Analysis Of Two Kinds By Amy Tan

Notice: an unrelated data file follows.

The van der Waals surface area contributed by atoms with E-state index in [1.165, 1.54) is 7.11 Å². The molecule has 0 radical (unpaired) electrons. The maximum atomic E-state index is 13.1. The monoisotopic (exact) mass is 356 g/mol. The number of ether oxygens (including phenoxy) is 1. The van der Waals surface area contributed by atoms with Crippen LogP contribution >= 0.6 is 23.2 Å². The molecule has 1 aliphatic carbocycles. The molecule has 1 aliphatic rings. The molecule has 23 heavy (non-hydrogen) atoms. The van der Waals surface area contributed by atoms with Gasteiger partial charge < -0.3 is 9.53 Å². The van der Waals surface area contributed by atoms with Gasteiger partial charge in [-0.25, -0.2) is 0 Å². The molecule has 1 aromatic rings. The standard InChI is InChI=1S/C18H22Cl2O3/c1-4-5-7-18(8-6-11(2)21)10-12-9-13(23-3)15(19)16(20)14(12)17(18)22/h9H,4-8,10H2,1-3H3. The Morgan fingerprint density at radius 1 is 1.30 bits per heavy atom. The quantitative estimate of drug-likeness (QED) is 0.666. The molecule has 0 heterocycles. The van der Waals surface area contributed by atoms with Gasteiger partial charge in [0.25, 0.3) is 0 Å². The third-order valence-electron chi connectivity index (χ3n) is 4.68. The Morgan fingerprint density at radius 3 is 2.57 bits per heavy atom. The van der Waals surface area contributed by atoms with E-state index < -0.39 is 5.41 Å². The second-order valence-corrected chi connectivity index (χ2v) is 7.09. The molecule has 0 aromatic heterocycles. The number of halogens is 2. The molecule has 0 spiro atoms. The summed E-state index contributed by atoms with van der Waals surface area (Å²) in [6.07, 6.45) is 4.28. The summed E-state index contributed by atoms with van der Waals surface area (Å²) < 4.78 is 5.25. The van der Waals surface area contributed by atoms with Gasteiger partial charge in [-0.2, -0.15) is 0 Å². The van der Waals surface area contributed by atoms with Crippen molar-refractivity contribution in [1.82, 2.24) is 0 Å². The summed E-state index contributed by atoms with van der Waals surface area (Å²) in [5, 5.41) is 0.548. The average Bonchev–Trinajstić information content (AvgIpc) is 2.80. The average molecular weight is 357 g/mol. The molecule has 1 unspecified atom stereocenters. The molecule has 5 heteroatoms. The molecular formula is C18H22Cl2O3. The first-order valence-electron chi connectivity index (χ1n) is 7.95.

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"Two Kinds" by Amy Tan is a complex representation of an unsteady mother-daughter relationship. The focal point of the story is oftentimes troublesome yet inescapable and uncovers clashing values. The relationship between Jing-mei and her mother stretches throughout the story. Conflict rises as opposite standpoints in connection with identification surface. Living in America as a Chinese immigrant, Jing-mei 's mother plants her dreams of American success on the shoulders of her daughter. On the other hand, being born into this country, Jing-mei is against wanting to live up to the expectations her mother sets on her. Two kinds reveal two different sides of the cultural spectrum, and their opposing view towards their values. Jing-mei 's mother felt like an outcast existing in a dominate population. Grasping the same idea, she held onto her hard time back in her home. Jing-mei is her last hope to prove that her homeland can be just as talented as Americans. To follow through with this objective, her mother bends over backwards in search of the "right" kind of prodigy for her daughter. Although Jing-mei determinedly upsets her mother 's desires to make her a prodigy, it was as if it were decades afterwards in life that she picks up the understanding into her mother 's basic motives. This exposition will endeavor that "Two Kinds" is a compelling story to bring to light on the issues of identity. At the start of the story, the origin starts to appear I latch onto the
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